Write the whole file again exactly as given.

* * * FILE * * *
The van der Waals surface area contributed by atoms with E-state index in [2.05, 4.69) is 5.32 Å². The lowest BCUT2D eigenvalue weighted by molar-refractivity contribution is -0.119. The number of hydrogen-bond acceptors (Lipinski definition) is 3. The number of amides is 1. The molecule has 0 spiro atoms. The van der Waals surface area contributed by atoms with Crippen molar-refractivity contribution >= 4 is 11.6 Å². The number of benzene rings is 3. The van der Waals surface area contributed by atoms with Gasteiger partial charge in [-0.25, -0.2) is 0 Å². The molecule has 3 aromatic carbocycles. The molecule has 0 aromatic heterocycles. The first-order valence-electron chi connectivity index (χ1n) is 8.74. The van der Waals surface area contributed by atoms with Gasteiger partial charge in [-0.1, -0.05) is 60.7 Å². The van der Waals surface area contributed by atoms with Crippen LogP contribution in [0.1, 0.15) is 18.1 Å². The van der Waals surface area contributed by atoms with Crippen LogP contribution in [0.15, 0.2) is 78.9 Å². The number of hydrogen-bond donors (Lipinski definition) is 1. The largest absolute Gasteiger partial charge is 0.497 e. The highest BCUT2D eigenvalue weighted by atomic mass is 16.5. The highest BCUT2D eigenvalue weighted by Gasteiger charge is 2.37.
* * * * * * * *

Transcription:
The van der Waals surface area contributed by atoms with E-state index in [2.05, 4.69) is 5.32 Å². The lowest BCUT2D eigenvalue weighted by molar-refractivity contribution is -0.119. The number of hydrogen-bond acceptors (Lipinski definition) is 3. The number of amides is 1. The molecule has 0 spiro atoms. The van der Waals surface area contributed by atoms with Crippen molar-refractivity contribution >= 4 is 11.6 Å². The number of benzene rings is 3. The van der Waals surface area contributed by atoms with Gasteiger partial charge in [-0.25, -0.2) is 0 Å². The molecule has 3 aromatic carbocycles. The molecule has 0 aromatic heterocycles. The first-order valence-electron chi connectivity index (χ1n) is 8.74. The van der Waals surface area contributed by atoms with Gasteiger partial charge in [-0.1, -0.05) is 60.7 Å². The van der Waals surface area contributed by atoms with Crippen LogP contribution in [0.1, 0.15) is 18.1 Å². The van der Waals surface area contributed by atoms with Crippen LogP contribution in [0.15, 0.2) is 78.9 Å². The number of hydrogen-bond donors (Lipinski definition) is 1. The largest absolute Gasteiger partial charge is 0.497 e. The highest BCUT2D eigenvalue weighted by atomic mass is 16.5. The highest BCUT2D eigenvalue weighted by Gasteiger charge is 2.37.